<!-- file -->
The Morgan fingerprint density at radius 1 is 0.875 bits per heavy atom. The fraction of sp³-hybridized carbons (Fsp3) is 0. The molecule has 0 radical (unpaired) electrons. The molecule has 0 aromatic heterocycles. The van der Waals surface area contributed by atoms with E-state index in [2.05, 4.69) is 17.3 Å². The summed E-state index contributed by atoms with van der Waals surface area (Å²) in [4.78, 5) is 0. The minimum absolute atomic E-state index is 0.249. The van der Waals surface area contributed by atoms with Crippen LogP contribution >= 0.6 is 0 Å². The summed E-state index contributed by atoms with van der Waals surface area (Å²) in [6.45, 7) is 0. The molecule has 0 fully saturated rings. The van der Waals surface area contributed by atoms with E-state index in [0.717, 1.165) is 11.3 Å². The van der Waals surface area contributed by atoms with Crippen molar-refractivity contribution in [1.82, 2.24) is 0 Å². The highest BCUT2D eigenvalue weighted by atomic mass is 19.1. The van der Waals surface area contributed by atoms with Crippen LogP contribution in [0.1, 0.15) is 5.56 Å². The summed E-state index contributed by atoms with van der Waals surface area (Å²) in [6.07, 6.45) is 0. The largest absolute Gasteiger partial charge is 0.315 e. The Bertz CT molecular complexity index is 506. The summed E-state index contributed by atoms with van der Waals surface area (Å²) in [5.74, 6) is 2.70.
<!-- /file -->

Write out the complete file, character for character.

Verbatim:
The Morgan fingerprint density at radius 1 is 0.875 bits per heavy atom. The fraction of sp³-hybridized carbons (Fsp3) is 0. The molecule has 0 radical (unpaired) electrons. The molecule has 0 aromatic heterocycles. The van der Waals surface area contributed by atoms with E-state index in [2.05, 4.69) is 17.3 Å². The summed E-state index contributed by atoms with van der Waals surface area (Å²) in [4.78, 5) is 0. The minimum absolute atomic E-state index is 0.249. The van der Waals surface area contributed by atoms with Crippen LogP contribution >= 0.6 is 0 Å². The summed E-state index contributed by atoms with van der Waals surface area (Å²) in [6.45, 7) is 0. The molecule has 0 fully saturated rings. The van der Waals surface area contributed by atoms with E-state index in [0.717, 1.165) is 11.3 Å². The van der Waals surface area contributed by atoms with Crippen molar-refractivity contribution in [1.82, 2.24) is 0 Å². The highest BCUT2D eigenvalue weighted by atomic mass is 19.1. The van der Waals surface area contributed by atoms with Crippen LogP contribution in [0.1, 0.15) is 5.56 Å². The summed E-state index contributed by atoms with van der Waals surface area (Å²) in [6.07, 6.45) is 0. The largest absolute Gasteiger partial charge is 0.315 e. The Bertz CT molecular complexity index is 506. The summed E-state index contributed by atoms with van der Waals surface area (Å²) in [5.74, 6) is 2.70.